Rajasthan poll outcome test of Raje’s performance

December 6th, 2008 - 11:11 am ICT by IANS  

Jaipur, Dec 6 (IANS) The votes polled to elect a 200-seat assembly in Rajasthan, India’s largest state area-wise, will be counted Monday and the outcome will be a test of the ruling Bharatiya Janata Party’s (BJP) claim to good governance. The BJP, with 120 legislators, went to the polls on the plank of the Vasundhara Raje government’s performance.

The outcome in Rajasthan and four other states, which went to the polls over a month, will be crucial since these elections are considered to be a referendum for the bigger Lok Sabha battle in early 2009.

The counting will begin at 8 a.m. and will decide the fate of as many as 2,193 candidates in the sprawling desert state. Most of the results are expected by late afternoon.

While the BJP fought the elections on its development plank, the Congress targeted the Vasundhara Raje government with allegations of corruption. The BJP also raised the issue of the Congress-led government at the centre failing to check terrorism and curb price rise.

The Congress, on the other hand, raised local issues and its campaign revolved around corruption.

The results would decide if the people believed in the BJP’s development claim or the Congress’ corruption allegation.

The outcome will also be a test for Uttar Pradesh Chief Minister Mayawati’s Bahujan Samaj Party. Mayawati won the 2007 elections in Uttar Pradesh, the country’s most populous state, bagging over half of the 403 seats in the state assembly and hers was the first party to get complete majority in the state after 16 years.

She expects to emerge a kingmaker in the Lok Sabha elections by winning a large number of the total 80 parliamentary seats from the state.

Though the BSP had won only two out of the 124 assembly seats it contested in the 2003 elections, it was able to increase its vote percentage from 2.17 percent in 1998, when it fought for the first time in the state, to 3.98 percent in 2003.

And if the crowds that Mayawati attracted in her rallies were any indication, the party is set to emerge as a big player in Rajasthan politics too.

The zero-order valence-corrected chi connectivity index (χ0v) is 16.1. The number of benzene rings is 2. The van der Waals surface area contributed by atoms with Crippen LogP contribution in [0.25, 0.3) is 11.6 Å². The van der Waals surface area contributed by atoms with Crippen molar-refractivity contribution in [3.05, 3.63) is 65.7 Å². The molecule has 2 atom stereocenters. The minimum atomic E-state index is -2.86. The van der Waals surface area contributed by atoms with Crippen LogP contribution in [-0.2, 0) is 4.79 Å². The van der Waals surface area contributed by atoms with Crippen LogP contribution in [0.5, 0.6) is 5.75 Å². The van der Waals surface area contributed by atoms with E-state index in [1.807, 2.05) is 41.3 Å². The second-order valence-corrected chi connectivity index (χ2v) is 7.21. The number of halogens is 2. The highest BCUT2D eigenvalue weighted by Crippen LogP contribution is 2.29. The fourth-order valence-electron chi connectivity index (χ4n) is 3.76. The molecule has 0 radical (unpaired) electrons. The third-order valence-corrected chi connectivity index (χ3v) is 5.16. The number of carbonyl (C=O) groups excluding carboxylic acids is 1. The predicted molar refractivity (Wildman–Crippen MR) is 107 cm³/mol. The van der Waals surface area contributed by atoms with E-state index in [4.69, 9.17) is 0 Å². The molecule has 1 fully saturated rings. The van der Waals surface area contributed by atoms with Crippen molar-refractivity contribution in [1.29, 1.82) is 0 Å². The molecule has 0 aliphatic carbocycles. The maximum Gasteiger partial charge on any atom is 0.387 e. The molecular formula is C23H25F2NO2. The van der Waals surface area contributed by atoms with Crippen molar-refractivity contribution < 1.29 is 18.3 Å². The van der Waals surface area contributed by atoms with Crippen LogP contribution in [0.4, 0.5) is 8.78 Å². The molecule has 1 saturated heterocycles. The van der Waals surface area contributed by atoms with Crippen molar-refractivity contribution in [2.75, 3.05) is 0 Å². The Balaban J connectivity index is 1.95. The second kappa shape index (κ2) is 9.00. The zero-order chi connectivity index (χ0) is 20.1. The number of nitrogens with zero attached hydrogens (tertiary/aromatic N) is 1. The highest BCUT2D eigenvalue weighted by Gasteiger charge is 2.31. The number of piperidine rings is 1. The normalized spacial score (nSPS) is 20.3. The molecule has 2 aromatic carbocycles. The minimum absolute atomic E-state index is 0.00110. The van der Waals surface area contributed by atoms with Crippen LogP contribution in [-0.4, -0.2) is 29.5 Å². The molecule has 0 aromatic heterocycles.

As per the election department’s figure, 66.38 percent of 36 million voters cast their votes Thursday to elect the new government.

Political pundits are divided over the outcome. “There does not seem to be an undercurrent for any party; so it has become difficult to predict. But the Congress has indeed given a tough fight to the BJP”, said Vijay Sharma, a political analyst.

He and other pundits believe that the Congress may gain some seats compared to the BJP. At present, the BJP has 120 seats and the Congress 56.

“I feel that Congress would increase its vote percentage from 35.64 in the 2003 elections and the BJP would see a decline from its share of 39.19 percent in 2004″, Sharma said. He said the main reason is that important leaders rebelled against the party and contested as independents.

Though the BJP had a fewer number of rebels than the Congress, there were powerful leaders among them like Kirori Lal Meena, a Meena community leader.

“Historically, voting in excess of 65 percent in Rajasthan works against the ruling party. But this time it is difficult to predict as the process of delimitation has changed entirely or partially the demographics of 188 of the 200 assembly constituencies”, Sharma added.

These assembly elections would also decide the fate of Vasundhara Raje, the chief minister of Rajasthan. The Congress in its campaign had targeted her and at times it appeared to be a fight between the Congress and Raje.

She may consider focussing on national politics if she loses, a source close to Raje said. “She always wanted to be in national politics and she might consider devoting more time on the national scene if she loses,” the source added.

Political pundits are also divided on whether the results would have a bearing on the Lok Sabha polls next year.

While some say it would not as the polls were fought more on state issues than national ones, others feel the winning party would be better placed to face the national battle.

“Whichever party wins in the assembly elections, it will naturally have a psychological edge of a victor in the Lok Sabha battle,” D K Beniwal, a political analyst, said.

Rajasthan has 25 Lok Sabha seats and the BJP had won 21 of these in the 2004 parliamentary elections.

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